Linc UCG court case begins
Linc Energy is facing allegations it caused environmental damage, but allowed operations to continue.
A District Court jury has heard that the company’s underground coal gasification operations at Chinchilla in Queensland's Western Downs leaked explosive and toxic gases into the environment - which now costs millions of dollars to manage and monitor.
Linc Energy has pleaded not guilty to five counts of causing serious environmental harm, but is not defending itself as it is in liquidation.
In his opening address, crown prosecutor Ralph Devlin QC told the it would see evidence that the company knew what it was doing.
“Linc knew the fundamental science, Linc knew the site had suffered problems, Linc took some measures to try to address the problems,” he said.
“Linc kept going knowing the measures weren't working.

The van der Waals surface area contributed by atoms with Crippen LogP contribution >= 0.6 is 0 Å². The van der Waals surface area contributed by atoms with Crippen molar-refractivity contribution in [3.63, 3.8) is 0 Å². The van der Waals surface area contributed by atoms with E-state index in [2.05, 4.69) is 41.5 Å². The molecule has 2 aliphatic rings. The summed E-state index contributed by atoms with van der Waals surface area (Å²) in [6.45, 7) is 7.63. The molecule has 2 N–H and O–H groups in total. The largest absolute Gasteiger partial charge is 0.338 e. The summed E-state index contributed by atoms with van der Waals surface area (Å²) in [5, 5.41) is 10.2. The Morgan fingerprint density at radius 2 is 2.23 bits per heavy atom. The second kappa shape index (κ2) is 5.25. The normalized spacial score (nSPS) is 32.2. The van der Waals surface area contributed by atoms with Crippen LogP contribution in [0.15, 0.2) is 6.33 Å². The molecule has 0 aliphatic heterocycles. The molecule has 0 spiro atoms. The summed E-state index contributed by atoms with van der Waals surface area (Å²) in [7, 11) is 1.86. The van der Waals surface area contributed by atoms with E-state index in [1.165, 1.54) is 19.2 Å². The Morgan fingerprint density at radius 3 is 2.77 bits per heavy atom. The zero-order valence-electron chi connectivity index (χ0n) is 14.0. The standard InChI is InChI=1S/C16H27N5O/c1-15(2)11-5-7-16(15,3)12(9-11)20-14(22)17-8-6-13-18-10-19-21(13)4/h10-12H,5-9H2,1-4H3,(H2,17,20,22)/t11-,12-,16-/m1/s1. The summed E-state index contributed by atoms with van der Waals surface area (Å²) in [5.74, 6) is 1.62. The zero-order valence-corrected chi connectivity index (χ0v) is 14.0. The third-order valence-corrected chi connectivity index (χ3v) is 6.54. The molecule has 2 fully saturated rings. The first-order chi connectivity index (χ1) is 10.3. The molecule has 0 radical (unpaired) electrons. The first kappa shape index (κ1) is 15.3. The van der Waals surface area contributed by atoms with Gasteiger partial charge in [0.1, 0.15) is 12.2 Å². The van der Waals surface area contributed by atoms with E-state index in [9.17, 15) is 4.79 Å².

“Linc did nothing to stop, mitigate or rehabilitate the state of affairs that Linc itself had caused.”
The prosecutor said former managers and senior figures at Linc Energy were warned about risks of environmental harm over several years.
“The alarm was raised with the board in March 2009,” Mr Devlin said.
The prosecution will allege that Peter Bond, CEO of Linc Energy, was aware operations were contrary to safe environmental practices.
“Bond at times nevertheless failed to direct Linc's employees and contractors to correctly cease operations,” Mr Devlin said.
He said Mr Bond had “prioritised Linc's commercial interests” over environmental safety.
The jury was told it will hear evidence that people were made ill by the escaping gases from the operations.